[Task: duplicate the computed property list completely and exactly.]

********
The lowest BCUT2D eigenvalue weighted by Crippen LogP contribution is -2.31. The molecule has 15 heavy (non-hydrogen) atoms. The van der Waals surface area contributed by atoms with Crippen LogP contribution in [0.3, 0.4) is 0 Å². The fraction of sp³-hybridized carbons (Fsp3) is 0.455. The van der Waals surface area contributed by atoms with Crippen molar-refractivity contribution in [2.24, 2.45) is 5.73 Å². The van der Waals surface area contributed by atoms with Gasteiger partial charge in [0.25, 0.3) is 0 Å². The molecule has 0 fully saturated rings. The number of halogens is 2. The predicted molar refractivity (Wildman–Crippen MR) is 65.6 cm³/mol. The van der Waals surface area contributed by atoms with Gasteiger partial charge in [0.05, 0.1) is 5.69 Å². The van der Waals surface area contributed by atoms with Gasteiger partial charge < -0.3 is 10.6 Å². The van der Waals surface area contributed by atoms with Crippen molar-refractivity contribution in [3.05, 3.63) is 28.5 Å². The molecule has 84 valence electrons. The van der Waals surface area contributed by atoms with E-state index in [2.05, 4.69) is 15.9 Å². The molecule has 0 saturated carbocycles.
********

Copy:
The lowest BCUT2D eigenvalue weighted by Crippen LogP contribution is -2.31. The molecule has 15 heavy (non-hydrogen) atoms. The van der Waals surface area contributed by atoms with Crippen LogP contribution in [0.3, 0.4) is 0 Å². The fraction of sp³-hybridized carbons (Fsp3) is 0.455. The van der Waals surface area contributed by atoms with Crippen molar-refractivity contribution in [2.24, 2.45) is 5.73 Å². The van der Waals surface area contributed by atoms with Gasteiger partial charge in [0.25, 0.3) is 0 Å². The molecule has 0 fully saturated rings. The number of halogens is 2. The predicted molar refractivity (Wildman–Crippen MR) is 65.6 cm³/mol. The van der Waals surface area contributed by atoms with Gasteiger partial charge in [0.05, 0.1) is 5.69 Å². The van der Waals surface area contributed by atoms with Gasteiger partial charge < -0.3 is 10.6 Å². The van der Waals surface area contributed by atoms with Crippen molar-refractivity contribution in [3.05, 3.63) is 28.5 Å². The molecule has 84 valence electrons. The van der Waals surface area contributed by atoms with E-state index in [2.05, 4.69) is 15.9 Å². The molecule has 0 saturated carbocycles.